Who's your nontraditional buyer?

Acquisition experts Marc Marlin and Kate Troendle continue their four-part series that examines who is driving the resurgence in government market M&A. Here in part three, they look at the "nontraditional" buyers coming into the arena.

(EDITOR'S NOTE: Click here to read the first part of this series focused on private equity and also click here for the second part on public companies)

Next up in our government technology solutions (GTS) buyer series is an assessment of the “nontraditional” buyer, broadly characterized by a buyer that has a more diverse customer base that extends outside of the government sector. This often includes businesses focused on technology products, commercial customers, engineering and construction capabilities, and/or those companies that have special contracting designations, such as is the case with Alaskan Native (ANC) and Tribal corporations.

Recently, sellers have had a heightened interest in the nontraditional buyer. The allure of this buyer group often stems from the perception of premium valuation potential, motivated by the “platform” market entry thesis, higher relative valuations in their core markets that enable them to pay-up (e.g., commercial software companies), and/or contractual advantages when considering the ANCs and tribes (related to continuity of set-asides).

This buyer segment has been increasingly active and has made some big splashes, such as ASGN’s nearly $800 million acquisition of ECS Federal earlier this year, or KBR’s $350 million acquisition of Stinger Ghaffarian Technologies. But the nontraditional group represents a comparatively small segment of buyer activity, representing approximately 11 percent of announced transactions since 2017, down from 20 percent in 2015 and 2016. Of this buyer subset, very few transactions represented the “Silicon Valley” type high flyer platform, as commercial software firms (e.g. Amazon, Microsoft, Salesforce) typically prefer delivery partners and channels to gain access to federal customers.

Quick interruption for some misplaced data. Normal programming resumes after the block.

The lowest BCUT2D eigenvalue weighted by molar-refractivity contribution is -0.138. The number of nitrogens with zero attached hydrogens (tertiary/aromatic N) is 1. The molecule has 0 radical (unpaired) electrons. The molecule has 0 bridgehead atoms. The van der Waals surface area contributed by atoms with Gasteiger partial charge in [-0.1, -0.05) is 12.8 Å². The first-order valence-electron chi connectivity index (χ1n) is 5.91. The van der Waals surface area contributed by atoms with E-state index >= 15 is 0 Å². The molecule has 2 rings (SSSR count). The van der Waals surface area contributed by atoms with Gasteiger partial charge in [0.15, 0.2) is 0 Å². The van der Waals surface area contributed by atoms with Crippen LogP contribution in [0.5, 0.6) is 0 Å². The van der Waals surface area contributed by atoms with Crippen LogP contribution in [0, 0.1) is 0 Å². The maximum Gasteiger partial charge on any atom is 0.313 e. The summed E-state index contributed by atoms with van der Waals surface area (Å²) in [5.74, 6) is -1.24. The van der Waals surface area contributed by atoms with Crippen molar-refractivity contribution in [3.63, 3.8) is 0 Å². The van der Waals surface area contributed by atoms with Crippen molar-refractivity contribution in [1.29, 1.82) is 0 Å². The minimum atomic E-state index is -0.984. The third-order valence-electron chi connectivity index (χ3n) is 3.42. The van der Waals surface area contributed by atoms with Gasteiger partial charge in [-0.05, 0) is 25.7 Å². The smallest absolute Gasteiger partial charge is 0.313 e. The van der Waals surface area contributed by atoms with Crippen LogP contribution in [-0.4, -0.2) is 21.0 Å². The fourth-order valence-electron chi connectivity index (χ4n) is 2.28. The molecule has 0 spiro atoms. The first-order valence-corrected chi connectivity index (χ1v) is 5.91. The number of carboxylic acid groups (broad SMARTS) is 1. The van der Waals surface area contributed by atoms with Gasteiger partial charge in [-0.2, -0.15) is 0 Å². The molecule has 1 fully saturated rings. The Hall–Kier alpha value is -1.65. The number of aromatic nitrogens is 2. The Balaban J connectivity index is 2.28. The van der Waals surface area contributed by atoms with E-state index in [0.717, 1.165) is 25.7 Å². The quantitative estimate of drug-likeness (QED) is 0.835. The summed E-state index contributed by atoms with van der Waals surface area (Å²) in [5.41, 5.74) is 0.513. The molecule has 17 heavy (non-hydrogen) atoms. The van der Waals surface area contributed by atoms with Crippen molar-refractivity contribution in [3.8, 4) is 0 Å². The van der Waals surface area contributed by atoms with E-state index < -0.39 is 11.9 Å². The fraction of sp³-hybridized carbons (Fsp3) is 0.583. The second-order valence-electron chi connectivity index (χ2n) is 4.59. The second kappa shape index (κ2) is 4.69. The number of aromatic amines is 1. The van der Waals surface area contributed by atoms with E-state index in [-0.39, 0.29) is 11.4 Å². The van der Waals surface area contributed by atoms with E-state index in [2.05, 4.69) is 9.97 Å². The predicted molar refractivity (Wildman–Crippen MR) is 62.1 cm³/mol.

Moreover, as the GTS public markets continue to flourish, we have seen increased valuation parity across the nontraditional players and GTS buyers. As for the Alaskan Native and Tribal corporations, they have consistently represented the buyer in approximately 2% of all transactions. And outside of ASRC, they have focused on deals smaller then $50 million. While ANCs and Tribal corporations indeed have the inherent advantage of perpetually being able to qualify as a set-aside business, which implies an expanded addressable M&A target market to include predominantly set-aside businesses, they also generally remain highly selective and risk adverse from a valuation perspective, given their mandate to generate highly predictable cash flow for their stakeholders. Moreover, the supply of set-aside companies seeking an ANC or Tribal buyer meaningfully outnumbers demand. As such, the likely value creation strategy for set-aside heavy contractors remains a proactive transition to full-and-open rather than the sale to an ANC or Tribal business.

That said, this nontraditional buyer group does often offer a unique value proposition, albeit valuation, and platform opportunity to keep a seller’s business intact, and/or provide immediate access to new markets or technologies. As a result, these buyers should be seriously considered when GTS business owners are evaluating strategic alternatives.

Next week we will discuss the most active segment of today’s M&A market -- the mid-tier private company acquirer.

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